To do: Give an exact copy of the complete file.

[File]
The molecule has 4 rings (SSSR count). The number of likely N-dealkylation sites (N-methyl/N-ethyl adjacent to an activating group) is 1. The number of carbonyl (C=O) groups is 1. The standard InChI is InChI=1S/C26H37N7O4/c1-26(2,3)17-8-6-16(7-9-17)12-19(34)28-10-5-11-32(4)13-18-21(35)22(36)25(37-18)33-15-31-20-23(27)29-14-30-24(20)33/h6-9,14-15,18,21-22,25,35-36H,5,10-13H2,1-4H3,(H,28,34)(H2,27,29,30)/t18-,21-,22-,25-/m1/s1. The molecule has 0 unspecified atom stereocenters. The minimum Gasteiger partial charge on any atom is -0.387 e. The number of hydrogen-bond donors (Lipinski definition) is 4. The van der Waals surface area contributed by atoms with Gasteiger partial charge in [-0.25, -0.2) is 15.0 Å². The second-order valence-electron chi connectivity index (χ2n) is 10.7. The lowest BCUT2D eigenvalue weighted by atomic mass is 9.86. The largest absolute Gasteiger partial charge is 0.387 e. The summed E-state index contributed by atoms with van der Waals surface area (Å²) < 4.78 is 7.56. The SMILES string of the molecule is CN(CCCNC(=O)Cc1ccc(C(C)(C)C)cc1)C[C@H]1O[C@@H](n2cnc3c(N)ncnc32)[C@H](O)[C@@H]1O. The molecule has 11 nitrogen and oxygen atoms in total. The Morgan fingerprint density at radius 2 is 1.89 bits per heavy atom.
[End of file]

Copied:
The molecule has 4 rings (SSSR count). The number of likely N-dealkylation sites (N-methyl/N-ethyl adjacent to an activating group) is 1. The number of carbonyl (C=O) groups is 1. The standard InChI is InChI=1S/C26H37N7O4/c1-26(2,3)17-8-6-16(7-9-17)12-19(34)28-10-5-11-32(4)13-18-21(35)22(36)25(37-18)33-15-31-20-23(27)29-14-30-24(20)33/h6-9,14-15,18,21-22,25,35-36H,5,10-13H2,1-4H3,(H,28,34)(H2,27,29,30)/t18-,21-,22-,25-/m1/s1. The molecule has 0 unspecified atom stereocenters. The minimum Gasteiger partial charge on any atom is -0.387 e. The number of hydrogen-bond donors (Lipinski definition) is 4. The van der Waals surface area contributed by atoms with Gasteiger partial charge in [-0.25, -0.2) is 15.0 Å². The second-order valence-electron chi connectivity index (χ2n) is 10.7. The lowest BCUT2D eigenvalue weighted by atomic mass is 9.86. The largest absolute Gasteiger partial charge is 0.387 e. The summed E-state index contributed by atoms with van der Waals surface area (Å²) < 4.78 is 7.56. The SMILES string of the molecule is CN(CCCNC(=O)Cc1ccc(C(C)(C)C)cc1)C[C@H]1O[C@@H](n2cnc3c(N)ncnc32)[C@H](O)[C@@H]1O. The molecule has 11 nitrogen and oxygen atoms in total. The Morgan fingerprint density at radius 2 is 1.89 bits per heavy atom.